Gain scheduling and process linearity
Dear Control Engineering: I was reading the article on gain scheduling and was trying to relate that to process linearity, or a lack of linearity. How do those all interact?
The example that Vance VanDoren used in his article is a spherical tank, and how the amount of liquid required to change the level by one inch changes a great deal if you compare the top or bottom of the tank with the middle. Manipulating the level is subject to the non-linearity that is intrinsic to that kind of tank. That’s why you need something like gain scheduling.
Some months ago we considered the notion of process linearity and what that means. There are elements of a process that tend to be more linear than others. Some of those elements are unavoidable and part of the nature of how chemicals interact, or they’re determined by the characteristics of the equipment, like the spherical tank. Some of those nonlinear elements have linearizable nonlinearities. That is not a contradiction in terms. In the case of the spherical tank, you can predict exactly how the fill rates behave at each end and your gain scheduling scheme can take that into consideration. If you can characterize it properly, it ceases to be a nonlinearity.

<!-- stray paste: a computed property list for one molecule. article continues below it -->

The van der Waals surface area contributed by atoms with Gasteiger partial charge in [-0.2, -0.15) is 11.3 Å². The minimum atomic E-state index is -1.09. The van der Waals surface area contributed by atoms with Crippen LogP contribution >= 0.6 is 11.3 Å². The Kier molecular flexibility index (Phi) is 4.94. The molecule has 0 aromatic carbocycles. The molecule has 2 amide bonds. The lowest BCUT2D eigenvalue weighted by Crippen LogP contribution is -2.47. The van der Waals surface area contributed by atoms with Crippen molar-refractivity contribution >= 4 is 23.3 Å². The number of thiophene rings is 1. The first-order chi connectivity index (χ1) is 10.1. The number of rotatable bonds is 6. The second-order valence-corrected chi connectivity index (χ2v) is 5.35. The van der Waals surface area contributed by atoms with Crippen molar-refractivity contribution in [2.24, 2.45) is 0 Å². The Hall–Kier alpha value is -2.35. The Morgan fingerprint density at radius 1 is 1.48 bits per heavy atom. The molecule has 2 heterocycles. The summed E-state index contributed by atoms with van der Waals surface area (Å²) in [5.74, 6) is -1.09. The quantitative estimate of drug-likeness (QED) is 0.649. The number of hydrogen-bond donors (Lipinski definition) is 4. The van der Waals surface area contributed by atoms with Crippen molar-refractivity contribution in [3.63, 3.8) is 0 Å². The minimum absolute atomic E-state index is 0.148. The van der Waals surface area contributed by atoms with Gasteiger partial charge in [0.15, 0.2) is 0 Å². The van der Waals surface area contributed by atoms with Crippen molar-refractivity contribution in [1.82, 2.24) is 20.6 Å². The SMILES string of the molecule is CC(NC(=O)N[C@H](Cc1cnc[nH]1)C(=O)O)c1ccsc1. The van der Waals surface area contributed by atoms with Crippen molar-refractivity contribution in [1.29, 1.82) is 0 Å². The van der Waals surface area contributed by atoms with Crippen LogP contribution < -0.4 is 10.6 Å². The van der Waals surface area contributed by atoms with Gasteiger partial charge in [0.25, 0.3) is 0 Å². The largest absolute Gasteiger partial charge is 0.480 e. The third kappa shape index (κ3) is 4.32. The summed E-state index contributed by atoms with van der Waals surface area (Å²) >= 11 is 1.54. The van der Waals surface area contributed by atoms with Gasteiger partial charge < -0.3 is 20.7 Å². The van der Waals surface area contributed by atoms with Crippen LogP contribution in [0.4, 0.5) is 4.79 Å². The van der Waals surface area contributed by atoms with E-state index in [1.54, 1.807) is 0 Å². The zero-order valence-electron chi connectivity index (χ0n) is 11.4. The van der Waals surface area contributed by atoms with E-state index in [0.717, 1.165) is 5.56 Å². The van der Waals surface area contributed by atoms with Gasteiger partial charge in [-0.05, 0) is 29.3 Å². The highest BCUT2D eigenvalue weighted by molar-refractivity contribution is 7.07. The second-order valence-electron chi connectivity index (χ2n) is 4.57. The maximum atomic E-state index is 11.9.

Others nonlinearities are due to bad design, like a poorly sized pump or valve that is always working at one end of its adjustability range or another saturated element. They are harder to control because they are more erratic in every respect. They can also destabilize other parts of the process. Those things can usually be fixed if you want to make the effort, but it’s more a hardware issue in most cases.
Peter Welander, email@example.com.